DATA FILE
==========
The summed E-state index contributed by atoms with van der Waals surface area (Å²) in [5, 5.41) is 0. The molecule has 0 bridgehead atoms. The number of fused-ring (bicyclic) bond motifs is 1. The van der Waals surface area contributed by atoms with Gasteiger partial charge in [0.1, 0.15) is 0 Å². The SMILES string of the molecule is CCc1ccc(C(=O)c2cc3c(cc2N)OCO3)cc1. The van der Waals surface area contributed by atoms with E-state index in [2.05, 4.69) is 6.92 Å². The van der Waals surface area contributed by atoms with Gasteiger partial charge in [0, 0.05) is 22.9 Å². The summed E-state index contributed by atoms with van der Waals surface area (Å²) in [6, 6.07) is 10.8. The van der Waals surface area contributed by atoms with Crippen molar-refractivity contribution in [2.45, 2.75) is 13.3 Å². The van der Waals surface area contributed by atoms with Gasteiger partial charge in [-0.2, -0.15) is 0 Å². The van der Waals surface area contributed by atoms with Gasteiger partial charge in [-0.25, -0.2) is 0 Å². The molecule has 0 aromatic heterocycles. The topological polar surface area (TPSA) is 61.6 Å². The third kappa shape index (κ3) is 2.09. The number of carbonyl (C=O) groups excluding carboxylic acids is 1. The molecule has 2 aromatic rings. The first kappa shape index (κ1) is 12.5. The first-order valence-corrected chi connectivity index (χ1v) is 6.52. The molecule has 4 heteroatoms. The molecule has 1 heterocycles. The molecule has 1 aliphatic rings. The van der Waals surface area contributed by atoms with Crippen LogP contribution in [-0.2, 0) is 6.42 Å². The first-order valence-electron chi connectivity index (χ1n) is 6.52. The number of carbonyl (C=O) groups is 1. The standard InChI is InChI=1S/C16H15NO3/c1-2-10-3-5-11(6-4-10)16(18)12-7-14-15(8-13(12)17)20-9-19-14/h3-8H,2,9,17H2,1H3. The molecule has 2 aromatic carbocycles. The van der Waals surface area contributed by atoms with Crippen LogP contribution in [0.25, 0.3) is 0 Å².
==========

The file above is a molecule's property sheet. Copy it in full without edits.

The summed E-state index contributed by atoms with van der Waals surface area (Å²) in [5, 5.41) is 0. The molecule has 0 bridgehead atoms. The number of fused-ring (bicyclic) bond motifs is 1. The van der Waals surface area contributed by atoms with Gasteiger partial charge in [0.1, 0.15) is 0 Å². The SMILES string of the molecule is CCc1ccc(C(=O)c2cc3c(cc2N)OCO3)cc1. The van der Waals surface area contributed by atoms with E-state index in [2.05, 4.69) is 6.92 Å². The van der Waals surface area contributed by atoms with Gasteiger partial charge in [0, 0.05) is 22.9 Å². The summed E-state index contributed by atoms with van der Waals surface area (Å²) in [6, 6.07) is 10.8. The van der Waals surface area contributed by atoms with Crippen molar-refractivity contribution in [2.45, 2.75) is 13.3 Å². The van der Waals surface area contributed by atoms with Gasteiger partial charge in [-0.2, -0.15) is 0 Å². The van der Waals surface area contributed by atoms with Gasteiger partial charge in [-0.25, -0.2) is 0 Å². The molecule has 0 aromatic heterocycles. The topological polar surface area (TPSA) is 61.6 Å². The third kappa shape index (κ3) is 2.09. The number of carbonyl (C=O) groups excluding carboxylic acids is 1. The molecule has 2 aromatic rings. The first kappa shape index (κ1) is 12.5. The first-order valence-corrected chi connectivity index (χ1v) is 6.52. The molecule has 4 heteroatoms. The molecule has 1 heterocycles. The molecule has 1 aliphatic rings. The van der Waals surface area contributed by atoms with Crippen LogP contribution in [-0.2, 0) is 6.42 Å². The first-order valence-electron chi connectivity index (χ1n) is 6.52. The number of carbonyl (C=O) groups is 1. The standard InChI is InChI=1S/C16H15NO3/c1-2-10-3-5-11(6-4-10)16(18)12-7-14-15(8-13(12)17)20-9-19-14/h3-8H,2,9,17H2,1H3. The molecule has 2 aromatic carbocycles. The van der Waals surface area contributed by atoms with Crippen LogP contribution in [0.25, 0.3) is 0 Å².